The alternative to instruction was command. But neither the autocracy of the family nor the small-scale operations of craft industry and merchant business provided much guidance for really large capitalist organisation. So, paradoxically, private enterprise in its most unrestricted and anarchic period tended to fall back on the only available models of large-scale management, the military and bureaucratic. The railway companies, with their pyramid of uniformed and disciplined workers, possessing job security, often promotion by seniority and even pensions, are an extreme example. The appeal of military titles, which occur freely among the early British railway executives and managers of large port undertakings, did not rest on pride in the hierarchies of soldiers and officials, such as the Germans felt, but on the inability of private enterprise as yet to devise a specific form of management for big business. It clearly had advantages from the organisational point of view. Yet it did not generally solve the problem of keeping labour itself at work, loyally, diligently and modestly.

So rather than these models, I checked my source and found a warning against a “king” in 1 Samuel 8:6b–18:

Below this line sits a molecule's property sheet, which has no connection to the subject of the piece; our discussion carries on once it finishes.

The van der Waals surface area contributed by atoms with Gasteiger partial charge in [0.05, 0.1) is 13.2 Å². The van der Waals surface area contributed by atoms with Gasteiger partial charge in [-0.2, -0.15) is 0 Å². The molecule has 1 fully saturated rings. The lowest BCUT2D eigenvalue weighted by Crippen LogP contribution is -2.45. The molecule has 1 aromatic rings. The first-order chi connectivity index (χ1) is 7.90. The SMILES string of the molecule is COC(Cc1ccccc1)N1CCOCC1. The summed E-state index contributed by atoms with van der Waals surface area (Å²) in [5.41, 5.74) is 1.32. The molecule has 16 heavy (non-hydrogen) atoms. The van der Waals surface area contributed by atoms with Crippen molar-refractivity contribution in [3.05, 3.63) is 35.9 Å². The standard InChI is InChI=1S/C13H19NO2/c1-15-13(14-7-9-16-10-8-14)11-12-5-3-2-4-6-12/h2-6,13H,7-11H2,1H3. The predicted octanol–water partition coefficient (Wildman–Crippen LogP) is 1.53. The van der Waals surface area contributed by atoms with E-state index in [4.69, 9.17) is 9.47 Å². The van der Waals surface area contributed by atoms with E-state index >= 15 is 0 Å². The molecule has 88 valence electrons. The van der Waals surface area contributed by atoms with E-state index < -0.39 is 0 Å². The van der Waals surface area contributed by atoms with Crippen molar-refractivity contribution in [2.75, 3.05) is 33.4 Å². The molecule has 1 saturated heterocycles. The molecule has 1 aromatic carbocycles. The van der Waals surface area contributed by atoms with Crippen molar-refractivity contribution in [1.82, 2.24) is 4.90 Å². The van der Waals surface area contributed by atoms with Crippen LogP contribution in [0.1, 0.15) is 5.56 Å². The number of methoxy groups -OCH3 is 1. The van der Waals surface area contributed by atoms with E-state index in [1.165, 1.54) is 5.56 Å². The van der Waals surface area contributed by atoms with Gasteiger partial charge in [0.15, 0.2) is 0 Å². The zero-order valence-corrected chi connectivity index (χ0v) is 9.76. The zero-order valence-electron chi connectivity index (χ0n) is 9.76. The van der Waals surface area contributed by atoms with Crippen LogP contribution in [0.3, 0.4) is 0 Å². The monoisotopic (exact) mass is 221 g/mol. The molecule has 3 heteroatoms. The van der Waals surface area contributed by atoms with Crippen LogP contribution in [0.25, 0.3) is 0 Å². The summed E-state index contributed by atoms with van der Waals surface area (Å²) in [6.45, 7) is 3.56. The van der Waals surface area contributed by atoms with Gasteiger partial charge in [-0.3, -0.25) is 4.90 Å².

Samuel prayed unto the LORD. And the LORD said unto Samuel, Hearken unto the voice of the people in all that they say unto thee: for they have not rejected thee, but they have rejected me, that I should not reign over them. According to all the works which they have done since the day that I brought them up out of Egypt even unto this day, wherewith they have forsaken me, and served other gods, so do they also unto thee. Now therefore hearken unto their voice: howbeit yet protest solemnly unto them, and shew them the manner of the king that shall reign over them. And Samuel told all the words of the LORD unto the people that asked of him a king. And he said, This will be the manner of the king that shall reign over you: He will take your sons, and appoint them for himself, for his chariots, and to be his horsemen; and some shall run before his chariots. And he will appoint him captains over thousands, and captains over fifties; and will set them to ear his ground, and to reap his harvest, and to make his instruments of war, and instruments of his chariots. And he will take your daughters to be confectionaries, and to be cooks, and to be bakers. And he will take your fields, and your vineyards, and your oliveyards, even the best of them, and give them to his servants. And he will take the tenth of your seed, and of your vineyards, and give to his officers, and to his servants. And he will take your menservants, and your maidservants, and your goodliest young men, and your asses, and put them to his work. He will take the tenth of your sheep: and ye shall be his servants. And ye shall cry out in that day because of your king which ye shall have chosen you; and the LORD will not hear you in that day.